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Youth Basketball Team Names

In my 15 years as a sports parent, one of the most difficult challenges I ever faced was dealing with an abusive coach. My son was a 7th grader who loved basketball more than anything in the world, and his coach was a nightmare. He yelled at the boys, threw basketballs at them, and called them names.


None of the other parents of the team were willing to call up the coach and question his style. Why? They were afraid the coach would bench their sons or cut their playing time.


As a sports parent--especially if you're a parent to an elementary or middle-school aged child--it's your job to ensure your children are in good hands. Before you even sign your kids up for a team, it's entirely appropriate and reasonable to interview the coach. You should ask potential coaches about their philosophy and how they handle playing time.


That's not all you can do. If your young athletes are already part of a team, but don't seem happy with the coach, you need to do some research. Is the coach always unhappy with your athlete's performance, no matter how well she performs? Does the coach criticize your child constantly, or dwell on mistakes? Is your child withdrawn or quiet around the coach? If so, you need to take action.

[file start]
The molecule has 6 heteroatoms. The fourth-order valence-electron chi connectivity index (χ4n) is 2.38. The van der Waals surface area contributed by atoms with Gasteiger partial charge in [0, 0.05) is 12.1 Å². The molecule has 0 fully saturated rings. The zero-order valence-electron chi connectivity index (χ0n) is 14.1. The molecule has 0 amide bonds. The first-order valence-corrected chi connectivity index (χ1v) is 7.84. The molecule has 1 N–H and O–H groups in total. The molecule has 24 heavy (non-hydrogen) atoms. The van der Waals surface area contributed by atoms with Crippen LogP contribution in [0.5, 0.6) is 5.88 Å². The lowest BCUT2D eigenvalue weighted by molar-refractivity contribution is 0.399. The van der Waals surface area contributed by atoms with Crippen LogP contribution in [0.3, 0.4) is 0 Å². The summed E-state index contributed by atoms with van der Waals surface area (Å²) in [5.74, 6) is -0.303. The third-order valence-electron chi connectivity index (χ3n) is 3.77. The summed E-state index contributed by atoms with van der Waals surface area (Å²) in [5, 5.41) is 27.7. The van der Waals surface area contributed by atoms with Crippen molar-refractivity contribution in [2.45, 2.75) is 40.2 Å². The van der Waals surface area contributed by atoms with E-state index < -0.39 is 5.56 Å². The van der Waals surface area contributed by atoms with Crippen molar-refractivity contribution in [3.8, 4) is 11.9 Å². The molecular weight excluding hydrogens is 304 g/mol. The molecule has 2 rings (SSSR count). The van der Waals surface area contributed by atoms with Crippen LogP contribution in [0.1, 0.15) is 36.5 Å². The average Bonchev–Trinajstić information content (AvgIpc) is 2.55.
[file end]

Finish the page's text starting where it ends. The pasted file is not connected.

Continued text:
You can begin by discussing your worries with the coach. Don't yell at the coach, call him names or blame him. Simply state your concerns and see how he responds. When my son's coach said, "I'm trying to ensure the boys are tough enough to play in high school and you need to stop babying them," I wasn't happy. It was time to find another coach.


If you can't find another coach, it's appropriate for you to consider coaching your own team.


Award winning parenting writer Lisa Cohn and Youth Sports Psychology expert Dr. Patrick J. Cohn are co-founders of "The Ultimate Sports Parent." The Ultimate Sports Parent is devoted to helping sports parents and youth sports coaches improve confidence and success in young athletes. Pick up their free e-book, "Ten Tips to Improve Confidence and Success in Young Athletes" and free e-course by visiting http://www.youthsportspsychology.com


Source: www.a1articles.com